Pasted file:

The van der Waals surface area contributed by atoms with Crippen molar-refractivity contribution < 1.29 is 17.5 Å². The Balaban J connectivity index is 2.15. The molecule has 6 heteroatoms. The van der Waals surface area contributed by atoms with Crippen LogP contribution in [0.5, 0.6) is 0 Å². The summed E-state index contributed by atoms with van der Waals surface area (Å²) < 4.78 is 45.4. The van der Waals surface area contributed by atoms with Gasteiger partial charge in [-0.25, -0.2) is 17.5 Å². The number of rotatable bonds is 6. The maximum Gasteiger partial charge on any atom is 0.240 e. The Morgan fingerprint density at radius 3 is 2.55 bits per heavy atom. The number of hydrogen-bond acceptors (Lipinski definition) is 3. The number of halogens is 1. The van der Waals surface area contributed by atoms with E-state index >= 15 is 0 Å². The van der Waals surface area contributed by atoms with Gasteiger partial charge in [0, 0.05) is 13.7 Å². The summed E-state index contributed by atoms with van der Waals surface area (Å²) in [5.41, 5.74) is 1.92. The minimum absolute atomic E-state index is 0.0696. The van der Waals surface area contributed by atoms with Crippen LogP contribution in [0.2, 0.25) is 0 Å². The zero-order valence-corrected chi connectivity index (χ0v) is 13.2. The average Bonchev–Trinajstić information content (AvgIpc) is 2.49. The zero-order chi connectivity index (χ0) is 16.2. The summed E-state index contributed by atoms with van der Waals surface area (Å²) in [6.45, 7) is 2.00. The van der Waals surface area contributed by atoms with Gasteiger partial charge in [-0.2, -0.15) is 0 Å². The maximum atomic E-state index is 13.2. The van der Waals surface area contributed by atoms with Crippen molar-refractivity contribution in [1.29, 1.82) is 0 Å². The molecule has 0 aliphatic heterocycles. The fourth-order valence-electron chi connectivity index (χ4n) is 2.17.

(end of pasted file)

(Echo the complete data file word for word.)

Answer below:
The van der Waals surface area contributed by atoms with Crippen molar-refractivity contribution < 1.29 is 17.5 Å². The Balaban J connectivity index is 2.15. The molecule has 6 heteroatoms. The van der Waals surface area contributed by atoms with Crippen LogP contribution in [0.5, 0.6) is 0 Å². The summed E-state index contributed by atoms with van der Waals surface area (Å²) < 4.78 is 45.4. The van der Waals surface area contributed by atoms with Gasteiger partial charge in [-0.25, -0.2) is 17.5 Å². The number of rotatable bonds is 6. The maximum Gasteiger partial charge on any atom is 0.240 e. The Morgan fingerprint density at radius 3 is 2.55 bits per heavy atom. The number of hydrogen-bond acceptors (Lipinski definition) is 3. The number of halogens is 1. The van der Waals surface area contributed by atoms with E-state index >= 15 is 0 Å². The van der Waals surface area contributed by atoms with Gasteiger partial charge in [0, 0.05) is 13.7 Å². The summed E-state index contributed by atoms with van der Waals surface area (Å²) in [5.41, 5.74) is 1.92. The minimum absolute atomic E-state index is 0.0696. The van der Waals surface area contributed by atoms with Crippen LogP contribution in [0.2, 0.25) is 0 Å². The zero-order valence-corrected chi connectivity index (χ0v) is 13.2. The average Bonchev–Trinajstić information content (AvgIpc) is 2.49. The zero-order chi connectivity index (χ0) is 16.2. The summed E-state index contributed by atoms with van der Waals surface area (Å²) in [6.45, 7) is 2.00. The van der Waals surface area contributed by atoms with Gasteiger partial charge in [-0.2, -0.15) is 0 Å². The maximum atomic E-state index is 13.2. The van der Waals surface area contributed by atoms with Crippen molar-refractivity contribution in [1.29, 1.82) is 0 Å². The molecule has 0 aliphatic heterocycles. The fourth-order valence-electron chi connectivity index (χ4n) is 2.17.